August 2022 Monthly Market Insights
Markets go risk-on in July
Risk-on behaviour was turned up in July with equites reversing some of its year-to-date losses, especially in the growth segment of the market. Equities generally outperformed bonds during the month. The appetite for risk assets has been prompted by market expectations that the Fed may have to be slower in its hiking cycle given already tightening financial conditions. These sentiments have been expressed in the futures market with a significant repricing since mid-June, as the market now expects that the Fed will be unable to hike rates meaningfully beyond the neutral rate.
The NEI perspective
Risk is back as the market reprices Fed action. Risk-on behaviour was turned up in July with equites reversing some of its year-to-date losses, especially for growth stocks. The market repriced for a Fed pivot, as weak economic data increased expectations the Fed will need to cut rates more quickly in 2023.
Q2 Earnings came in fairly strong, but forward guidance points to weakness in Q3. Stocks moved up a leg higher as Q2 earnings came in better than expected against the backdrop of a weakening economy, rising labour and cost of good prices. However, weakening US and European PMI data in July and softening economic data, points to continued macro risks to earnings.
Equity bear market rally or sustained rally? Over the next few months, we expect to see short bouts of rallies followed by periods of market downturns, as the market struggles to find direction. Market uncertainty will persist, but there may be a silver lining as historical data shows that stocks typically have been up double digits above their trough by the time the economy bottoms, which is typically four months before the end of a recession.
From NEI’s Monthly Market Monitor for August.
% return in C$
Canada: MSCI Canada; U.S.: MSCI USA; International markets: MSCI EAFE; Emerging markets: MSCI Emerging Markets. Source: Morningstar Direct
Fixed income and currency
% return in C$
Canada investment grade: Bloomberg Barclays Canada Aggregate; Global investment grade: Bloomberg Barclays Global Aggregate; U.S. high yield: Bloomberg Barclays U.S. High Yield. Source: Morningstar Direct.
Part 1: The Balanced Portfolio
In Part 1 of our 2-part series, we discuss the “60/40” portfolio and our outlook. In Part 2, we will discuss the benefits of a fixed income portfolio vs GICs. Stay tuned for the second installment in the next Monthly Market Insights.
A traditional “60/40” balanced portfolio consists of investing 60% in equities and 40% in fixed income.
Why own a 60/40 portfolio?
The rationale behind owning this combination of the two asset classes is the offsetting interplay between them. Over the past two decades, there has been a broadly negative correlation between the two asset classes, where one acts as a buffer for the other. Stock prices typically fall in a weakening economy, which tends to be positive for bonds due to the prevailing risk-off sentiment and potential for interest rate cuts. On the flip side, a booming economy tends to occur alongside rising rates and higher inflation, both of which are negative for bonds. Thus, the stability of bonds helps temper the inherently higher volatility of stocks in the portfolio.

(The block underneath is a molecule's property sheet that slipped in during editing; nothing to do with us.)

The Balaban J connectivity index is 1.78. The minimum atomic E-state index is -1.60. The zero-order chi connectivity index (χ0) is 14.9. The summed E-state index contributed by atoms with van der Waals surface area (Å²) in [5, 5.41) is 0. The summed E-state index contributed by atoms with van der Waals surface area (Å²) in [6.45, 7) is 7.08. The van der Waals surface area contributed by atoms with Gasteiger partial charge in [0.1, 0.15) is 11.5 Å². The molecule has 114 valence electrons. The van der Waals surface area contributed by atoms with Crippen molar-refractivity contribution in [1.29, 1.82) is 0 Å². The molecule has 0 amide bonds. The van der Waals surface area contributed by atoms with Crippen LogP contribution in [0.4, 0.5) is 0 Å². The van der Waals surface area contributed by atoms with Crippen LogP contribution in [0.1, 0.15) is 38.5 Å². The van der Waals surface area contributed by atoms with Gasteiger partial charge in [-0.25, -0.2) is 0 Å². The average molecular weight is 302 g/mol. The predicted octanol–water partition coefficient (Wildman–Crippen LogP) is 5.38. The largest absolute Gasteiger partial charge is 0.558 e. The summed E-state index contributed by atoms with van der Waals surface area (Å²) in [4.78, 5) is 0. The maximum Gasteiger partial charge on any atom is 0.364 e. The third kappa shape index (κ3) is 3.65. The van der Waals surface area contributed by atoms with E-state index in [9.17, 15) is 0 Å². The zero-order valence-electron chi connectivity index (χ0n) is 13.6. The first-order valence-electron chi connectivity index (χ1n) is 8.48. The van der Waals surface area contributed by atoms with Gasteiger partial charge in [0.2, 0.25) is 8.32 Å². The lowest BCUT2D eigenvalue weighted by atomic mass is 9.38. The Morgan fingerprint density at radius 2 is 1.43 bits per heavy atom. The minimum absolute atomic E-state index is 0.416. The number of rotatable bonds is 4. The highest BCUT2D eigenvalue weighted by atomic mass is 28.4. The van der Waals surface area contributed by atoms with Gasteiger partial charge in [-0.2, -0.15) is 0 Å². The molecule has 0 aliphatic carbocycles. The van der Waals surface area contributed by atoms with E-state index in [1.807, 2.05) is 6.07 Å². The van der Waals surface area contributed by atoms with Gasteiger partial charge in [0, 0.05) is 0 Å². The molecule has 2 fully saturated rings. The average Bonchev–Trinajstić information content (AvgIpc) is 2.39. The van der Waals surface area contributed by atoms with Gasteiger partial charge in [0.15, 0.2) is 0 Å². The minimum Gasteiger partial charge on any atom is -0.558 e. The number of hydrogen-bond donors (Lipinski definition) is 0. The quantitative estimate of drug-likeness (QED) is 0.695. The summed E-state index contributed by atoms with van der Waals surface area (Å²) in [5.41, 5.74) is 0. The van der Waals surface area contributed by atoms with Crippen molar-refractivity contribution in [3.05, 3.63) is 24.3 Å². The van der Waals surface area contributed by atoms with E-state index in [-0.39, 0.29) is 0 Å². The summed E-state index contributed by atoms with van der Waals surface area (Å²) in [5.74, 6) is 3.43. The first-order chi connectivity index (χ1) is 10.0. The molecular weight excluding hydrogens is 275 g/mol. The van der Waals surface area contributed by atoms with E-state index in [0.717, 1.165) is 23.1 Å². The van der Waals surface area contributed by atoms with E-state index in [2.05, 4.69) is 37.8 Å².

The 2022 anomaly: fixed income and equities experience positive correlation
Since the start of the year, both fixed income and equities have had negative returns. This is a historical anomaly, being only the second occasion in four decades when both asset classes have posted losses for two consecutive quarters. The “four headwinds” of market volatility such as high and persistent inflation, aggressive central bank rate hikes, elevated commodity prices following Russia’s invasion of Ukraine, and now recession risks have together created the perfect storm for both asset classes.
What lies ahead for the 60/40 portfolio?
While there has been much pain to investors since the start of the year, we believe that these declines have readjusted asset valuations and set the stage for better price performance ahead. History suggests after a 20% drop, equities tend to reward investors well. Over the next few months, we expect to see short bouts of rallies in equities followed by periods of market downturn as the market struggles to find direction given market uncertainty, prompted by recession risks and central bank action, both of which are hinged on the path of inflation. However, the silver lining in the historical data shows that stocks typically have been up double digits above their trough by the time the economy bottoms.
In the fixed income space, yields have increased materially and the “income is back in fixed income”. Expected return for bond investors over long periods of time tends to gravitate towards the yield to maturity at purchase. This bodes well for fixed income investors moving forward. However, a risk to watch for is the path of inflation which could determine how both asset classes perform on a go forward basis.
- Extended periods of rolling 12-month negative returns (circled in red) tend to be followed by extended periods of positive performance.
- There was a 24% and 76% probability of receiving a negative and positive return respectively over the rolling 12-month periods from Jan 2000 to July 2022.
- In this chart the fixed income component is represented by Bloomberg Global Aggregate Total Return (Hedged in CAD) Index. The equity component is represented by the MSCI ACWI Total Return Index (in CAD).
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